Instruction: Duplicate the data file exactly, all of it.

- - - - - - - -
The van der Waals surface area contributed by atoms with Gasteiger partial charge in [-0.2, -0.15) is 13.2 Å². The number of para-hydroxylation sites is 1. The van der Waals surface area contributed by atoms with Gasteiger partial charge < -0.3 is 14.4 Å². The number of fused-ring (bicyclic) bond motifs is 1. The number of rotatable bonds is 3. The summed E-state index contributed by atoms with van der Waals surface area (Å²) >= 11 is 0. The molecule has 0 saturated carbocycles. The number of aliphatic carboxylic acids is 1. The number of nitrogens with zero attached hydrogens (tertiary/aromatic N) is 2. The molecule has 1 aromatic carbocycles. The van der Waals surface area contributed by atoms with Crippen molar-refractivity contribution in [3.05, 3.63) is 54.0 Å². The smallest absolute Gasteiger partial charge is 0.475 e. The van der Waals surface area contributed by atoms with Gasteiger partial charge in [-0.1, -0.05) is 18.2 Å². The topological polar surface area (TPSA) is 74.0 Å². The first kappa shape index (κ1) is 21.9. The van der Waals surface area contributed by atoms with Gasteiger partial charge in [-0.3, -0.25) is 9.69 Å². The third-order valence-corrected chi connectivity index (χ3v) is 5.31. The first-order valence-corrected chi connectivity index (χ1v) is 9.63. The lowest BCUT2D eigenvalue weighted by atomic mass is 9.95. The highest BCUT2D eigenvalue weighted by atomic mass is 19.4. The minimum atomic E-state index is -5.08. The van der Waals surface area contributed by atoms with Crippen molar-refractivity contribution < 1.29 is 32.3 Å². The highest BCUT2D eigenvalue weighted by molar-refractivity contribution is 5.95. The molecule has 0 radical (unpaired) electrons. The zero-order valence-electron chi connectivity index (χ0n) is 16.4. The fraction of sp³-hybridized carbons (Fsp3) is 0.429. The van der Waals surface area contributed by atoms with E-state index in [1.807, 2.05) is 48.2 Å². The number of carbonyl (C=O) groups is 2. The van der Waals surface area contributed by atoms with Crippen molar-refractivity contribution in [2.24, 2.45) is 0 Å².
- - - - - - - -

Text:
The van der Waals surface area contributed by atoms with Gasteiger partial charge in [-0.2, -0.15) is 13.2 Å². The number of para-hydroxylation sites is 1. The van der Waals surface area contributed by atoms with Gasteiger partial charge < -0.3 is 14.4 Å². The number of fused-ring (bicyclic) bond motifs is 1. The number of rotatable bonds is 3. The summed E-state index contributed by atoms with van der Waals surface area (Å²) >= 11 is 0. The molecule has 0 saturated carbocycles. The number of aliphatic carboxylic acids is 1. The number of nitrogens with zero attached hydrogens (tertiary/aromatic N) is 2. The molecule has 1 aromatic carbocycles. The van der Waals surface area contributed by atoms with Crippen molar-refractivity contribution in [3.05, 3.63) is 54.0 Å². The smallest absolute Gasteiger partial charge is 0.475 e. The van der Waals surface area contributed by atoms with Gasteiger partial charge in [-0.1, -0.05) is 18.2 Å². The topological polar surface area (TPSA) is 74.0 Å². The first kappa shape index (κ1) is 21.9. The van der Waals surface area contributed by atoms with Gasteiger partial charge in [-0.3, -0.25) is 9.69 Å². The third-order valence-corrected chi connectivity index (χ3v) is 5.31. The first-order valence-corrected chi connectivity index (χ1v) is 9.63. The lowest BCUT2D eigenvalue weighted by atomic mass is 9.95. The highest BCUT2D eigenvalue weighted by atomic mass is 19.4. The minimum atomic E-state index is -5.08. The van der Waals surface area contributed by atoms with Crippen molar-refractivity contribution < 1.29 is 32.3 Å². The highest BCUT2D eigenvalue weighted by molar-refractivity contribution is 5.95. The molecule has 0 radical (unpaired) electrons. The zero-order valence-electron chi connectivity index (χ0n) is 16.4. The fraction of sp³-hybridized carbons (Fsp3) is 0.429. The van der Waals surface area contributed by atoms with E-state index in [1.807, 2.05) is 48.2 Å². The number of carbonyl (C=O) groups is 2. The van der Waals surface area contributed by atoms with Crippen molar-refractivity contribution in [2.24, 2.45) is 0 Å².